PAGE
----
Cultural Remix: Theories of Politics and the Popular

Cultural Remix: Theories of Politics and the Popular

Cultural Remix: Theories of Politics and the Popular

Cultural Remix: Theories of Politics and the Popular

Synopsis

A glance at current higher education curricula reveals cinema courses in departments of history, and seminars on comics and romantic fiction in contexts stretching from sociology to modern languages. All this signals a new and welcome legitimacy for popular cultural studies. But in its drive to shift the focus from high culture to popular forms, cultural studies has often failed to formulate alternate models of cultural or political value and judgement. Cultural Remix attempts to chart the history of critical efforts to produce a new field of cultural-political engagement, drawing on key articles from New Formations. Contributors:Ien Ang, Homi Bhabha, Iain Chambers, Joan Copjec, Stuart Hall, Dick Hebdige, Kobena Mercer, S P Mohanty, Chantal Mouffe, Jacqueline Rose, and Susan Willis.

Excerpt

In some small corner of publishing history, the early 1990s may in time figure as the moment (not-to-be-missed) of ‘the cultural studies reader’. From During and Turner to Grossberg, McGuigan and Gray, editorial energies have been directed towards the delineation both of a tradition and a future trajectory for cultural studies as the Academy’s most upwardly mobile discipline.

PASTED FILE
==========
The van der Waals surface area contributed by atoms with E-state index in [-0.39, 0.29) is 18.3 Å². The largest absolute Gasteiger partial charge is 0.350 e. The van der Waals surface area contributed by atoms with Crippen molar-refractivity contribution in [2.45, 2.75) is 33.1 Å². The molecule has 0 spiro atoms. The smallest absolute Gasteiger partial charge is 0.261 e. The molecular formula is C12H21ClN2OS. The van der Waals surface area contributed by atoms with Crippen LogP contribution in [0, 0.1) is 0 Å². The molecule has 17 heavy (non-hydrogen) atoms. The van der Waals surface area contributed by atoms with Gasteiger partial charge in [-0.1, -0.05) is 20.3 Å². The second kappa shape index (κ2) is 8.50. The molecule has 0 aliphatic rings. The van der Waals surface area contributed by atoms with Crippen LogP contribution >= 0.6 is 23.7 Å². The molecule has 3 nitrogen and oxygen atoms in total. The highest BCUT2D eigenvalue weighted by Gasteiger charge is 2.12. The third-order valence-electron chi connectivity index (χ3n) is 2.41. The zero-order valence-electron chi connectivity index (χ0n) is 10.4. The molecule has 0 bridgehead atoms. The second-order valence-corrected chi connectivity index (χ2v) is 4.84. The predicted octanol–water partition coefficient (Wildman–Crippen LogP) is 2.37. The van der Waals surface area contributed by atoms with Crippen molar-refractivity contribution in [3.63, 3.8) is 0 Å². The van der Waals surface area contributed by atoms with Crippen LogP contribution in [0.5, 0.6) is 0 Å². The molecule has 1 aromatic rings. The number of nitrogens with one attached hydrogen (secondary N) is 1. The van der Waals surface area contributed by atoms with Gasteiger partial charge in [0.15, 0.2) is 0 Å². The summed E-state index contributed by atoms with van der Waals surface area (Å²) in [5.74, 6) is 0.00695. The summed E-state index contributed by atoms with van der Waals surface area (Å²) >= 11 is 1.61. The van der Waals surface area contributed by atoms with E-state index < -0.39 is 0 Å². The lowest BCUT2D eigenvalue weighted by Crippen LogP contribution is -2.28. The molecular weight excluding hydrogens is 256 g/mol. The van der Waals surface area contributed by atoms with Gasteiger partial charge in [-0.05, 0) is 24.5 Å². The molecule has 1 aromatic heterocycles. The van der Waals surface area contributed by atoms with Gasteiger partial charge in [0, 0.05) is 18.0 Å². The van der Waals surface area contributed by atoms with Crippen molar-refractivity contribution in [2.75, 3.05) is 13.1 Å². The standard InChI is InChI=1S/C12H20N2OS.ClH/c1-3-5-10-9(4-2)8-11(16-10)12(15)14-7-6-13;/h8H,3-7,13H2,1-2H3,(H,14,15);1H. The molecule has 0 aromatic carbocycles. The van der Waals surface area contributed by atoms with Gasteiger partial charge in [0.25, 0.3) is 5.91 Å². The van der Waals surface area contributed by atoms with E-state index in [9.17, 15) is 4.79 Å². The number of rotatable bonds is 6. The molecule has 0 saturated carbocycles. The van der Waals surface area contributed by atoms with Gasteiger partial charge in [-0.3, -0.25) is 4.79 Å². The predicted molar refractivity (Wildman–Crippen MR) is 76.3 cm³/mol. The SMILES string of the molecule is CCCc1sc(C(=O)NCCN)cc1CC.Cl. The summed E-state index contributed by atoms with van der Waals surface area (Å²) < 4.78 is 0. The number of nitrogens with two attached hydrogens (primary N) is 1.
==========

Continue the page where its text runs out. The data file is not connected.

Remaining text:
As the title of this present collection suggests, the articles below - all published in early issues of the journal New Formations - circulate around the questions of popular culture, its political possibilities and limitations, that have preoccupied cultural studies since its inception. If, then, Cultural Remix is to be read, not as just another cultural studies textbook, but as a text whose reach extends across the critical cultural field, it is worth specifying at this point its relation to cultural studies as the academic market’s latest bright young thing - a field characterised, it is sometimes suggested, no longer primarily by cultural-politics, but by the drive for academic hegemony.

New formulations in cultural studies

A glance at current higher education curricula reveals cinema courses in departments of history, seminars on comics and women’s magazines in contexts stretching from sociology to modern languages and literature. All this signals a new, and surely welcome legitimacy for interdisciplinary and popular cultural studies. Yet there is a troubling political ambiguity in the cultural studies commitment to interdisciplinarity, coupled with its anti-hierarchical reflex - its drive to shift the academic focus from high culture to popular forms. On the one hand, the cultural studies challenge to traditional disciplines has clearly contributed to educational democratisation. Yet simultaneously, the dismantling of established canons which cultural studies demands, meshes all too easily with the new right reshaping of education as consumer marketplace, in which students pick ‘n mix their way across . . .

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